Homemade Pecan Sandies

I have always loved pecans.  And toasted pecans?  Gahhh.  A revelation.  There is something so deliciously earthy and fallish about them.  So when you make homemade Pecan Sandies (tell yourself it’s really because you have to try out a Christmas gift cookie recipe.  This is technically part of your holiday prep), I don’t think you should even look back.  Tryout Christmas cookie calories don’t count.

What are we waiting for?  Let’s do this!

Homemade Pecan Sandies

(Recipe adapted from Southern Living)


1 cup butter, softened (no substitutes)

3/4 cup powdered sugar

1 cup toasted pecans, chopped

1 tsp. vanilla extract

2 cups all purpose flour

1/4 tsp. baking powder

Decorating Ingredients, optional

1 beaten egg

1 cup turbinado sugar, mixed with 1/2 cup toasted pecans, chopped

Extra pecans for garnishing tops


Beat softened butter in the bowl of your stand mixer until mixture is creamy (about 1 minute).  Add in powdered sugar and gradually mix until well combined.  Slowly stir in chopped pecans and vanilla.  Gradually add dry ingredients until mixture resembles moist crumbs.  Press dough into a log shape and wrap in wax paper before refrigerating for at least 4 hours or overnight.

When log is firm, unwrap wax paper and brush beaten egg over the sides of the log.  Roll cookie log in turbinado sugar/chopped pecan mixture.  Cut log into 1/4″ discs and brush tops with egg wash and a small sprinkling of chopped pecans, if desired.

Bake at 350 for 12-15 minutes, or until golden brown.

Now, in pictures! 🙂

There is a reason that shortbread is so delicious.  One word, baby.


Yes.  Don’t get the margarine this time.  Get pure, unadulterated butter.  Sit in out on the counter to soften before you use it.  Basically, this softening step accomplishes 2 purposes– you get to have softened butter (so it will cream more easily in your recipe), and you get to stare at the butter and drool, thinking about the cookies you are going to make.  Win/win.

Beat your softened butter (wait– what has it ever done?  Why are we BEATING IT????) for 1 minute.  This helps to make everything creamy and LOOOOOVELY.  Add in your powdered sugar. Start the beaters on low.  Trust me on this.  Otherwise you can start singing “White Christmas” a little bit early because your kitchen will be covered in powdered sugar snow.  Don’t ask me how I know this.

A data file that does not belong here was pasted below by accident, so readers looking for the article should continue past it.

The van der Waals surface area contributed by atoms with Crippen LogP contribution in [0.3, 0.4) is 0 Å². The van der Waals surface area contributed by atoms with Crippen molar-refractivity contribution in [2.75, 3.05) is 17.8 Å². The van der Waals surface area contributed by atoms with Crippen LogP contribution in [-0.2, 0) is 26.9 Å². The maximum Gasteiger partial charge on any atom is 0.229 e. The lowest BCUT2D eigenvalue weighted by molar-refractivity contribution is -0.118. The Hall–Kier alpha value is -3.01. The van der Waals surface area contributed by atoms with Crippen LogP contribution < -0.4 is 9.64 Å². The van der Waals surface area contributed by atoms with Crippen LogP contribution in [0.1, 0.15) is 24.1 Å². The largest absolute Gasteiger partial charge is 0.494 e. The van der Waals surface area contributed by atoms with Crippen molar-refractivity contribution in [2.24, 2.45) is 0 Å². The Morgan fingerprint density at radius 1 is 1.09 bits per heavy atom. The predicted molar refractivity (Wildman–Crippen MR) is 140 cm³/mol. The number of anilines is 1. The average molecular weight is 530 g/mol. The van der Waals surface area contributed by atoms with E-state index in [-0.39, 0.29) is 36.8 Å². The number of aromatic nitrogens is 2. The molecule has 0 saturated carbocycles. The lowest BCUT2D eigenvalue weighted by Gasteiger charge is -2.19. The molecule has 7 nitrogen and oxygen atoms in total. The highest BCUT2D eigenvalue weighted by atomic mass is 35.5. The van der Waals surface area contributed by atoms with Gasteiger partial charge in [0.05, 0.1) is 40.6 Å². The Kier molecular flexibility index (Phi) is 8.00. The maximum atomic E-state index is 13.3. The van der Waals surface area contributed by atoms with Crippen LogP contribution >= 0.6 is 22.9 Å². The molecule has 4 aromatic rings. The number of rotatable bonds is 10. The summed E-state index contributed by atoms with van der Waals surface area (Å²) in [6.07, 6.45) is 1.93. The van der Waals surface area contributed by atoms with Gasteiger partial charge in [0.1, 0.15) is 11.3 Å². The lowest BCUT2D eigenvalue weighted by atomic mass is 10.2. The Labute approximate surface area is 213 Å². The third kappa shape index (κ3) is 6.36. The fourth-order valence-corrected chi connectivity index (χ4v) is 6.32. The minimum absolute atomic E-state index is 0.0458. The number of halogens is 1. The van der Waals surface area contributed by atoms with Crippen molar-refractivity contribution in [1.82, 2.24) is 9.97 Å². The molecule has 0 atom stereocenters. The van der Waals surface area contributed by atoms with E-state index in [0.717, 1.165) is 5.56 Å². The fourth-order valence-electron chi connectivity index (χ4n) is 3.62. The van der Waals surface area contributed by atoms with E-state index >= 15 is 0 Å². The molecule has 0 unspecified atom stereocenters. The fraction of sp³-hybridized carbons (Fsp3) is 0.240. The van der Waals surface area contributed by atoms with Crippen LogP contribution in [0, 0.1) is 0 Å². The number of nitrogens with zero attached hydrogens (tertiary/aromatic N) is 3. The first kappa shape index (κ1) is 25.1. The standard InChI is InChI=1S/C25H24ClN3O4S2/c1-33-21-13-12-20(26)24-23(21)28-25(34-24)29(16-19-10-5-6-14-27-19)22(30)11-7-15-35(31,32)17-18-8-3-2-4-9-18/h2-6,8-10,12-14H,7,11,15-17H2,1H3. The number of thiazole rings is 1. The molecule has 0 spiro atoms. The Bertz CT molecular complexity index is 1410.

Next, add in your magic. I mean . . . toasted pecans.  Add in your toasted pecans and vanilla. Stir.  Oooh and ahhh.  Sneak a few pecans.  You need brain food.  I won’t tell anyone.  Delicious, aren’t they?

This next part is a little tricky, simply because you are adding a LOT of dry to a LITTLE creamy.  Add in your flour and baking powder little by little.  Pretend you are introducing your boyfriend flour to your parents.  Take it slow.  Take it easy.  Give them time to get acquainted and don’t rush.

Sloooooowwwwwly she turns. Slowly let the butter parents get used to the flour boyfriend.  Eventually they will all work things out, and they will look something like this.

The dough won’t really feel like a cookie dough.  It will be kind of like sticky(ish) crumbs.  Pour those crumbs onto a piece of wax paper and kind of form them into a log shape. There will be some parts that won’t stick together, but don’t worry.  When you chill these babies, they will be SO chill that they will finally want to hang out.  You’re so smart. I love working with you.

Wrap up your cute little log in that waxed paper, like some kind of gigantic piece of dream cookie candy.  Put your divine creation in the fridge for at least 4 hours, or overnight.  If you try to cut your cookies before the dough is hard, then you will get nice little pecan ovals instead of circles.  If shape doesn’t matter to you, then go ahead.  Be free.  Break the rules and make cookies now.  Brilliance comes in every shape.

Homemade Pecan Sandies

Bake your cookies on parchment paper or a silpat mat at 350 for around 12-15 minutes.  Every oven is a little different, and your baking time will depend on how thick you cut these gawwwwwgeous little babies.  Basically you are looking for your cookies to be golden brown around the edges and a little bit brown(er) on top.  When in doubt, use a spatula to flip a cookie over.  When the bottom is golden brown, the cookies are done.

Homemade Pecan Sandies

Let the cookies cool for a few minutes on the silpat mat (those things are a revelation.  Seriously.  You will never make better cookies than when you use a silpat) and then gently place them onto a cooling rack to finish “chillin’.”

Homemade Pecan Sandies


Of course, if you’re like me, you will smell those glorious toasted pecans.  You will see that edge of caramelized sugar.  You will smell the greatness.  You will probably already have a steaming mug of coffee in your hand.  And you will tell the kids the cookies aren’t ready because they are hot, which is technically true.  And then . . . when no one is looking . . .

Homemade Pecan Sandies

Hey. If you can’t find the evidence, then you can’t convict.

*munch, munch.  Mmmmm.  Evidence never tasted so good.

You did it. And I’m just so proud of you.


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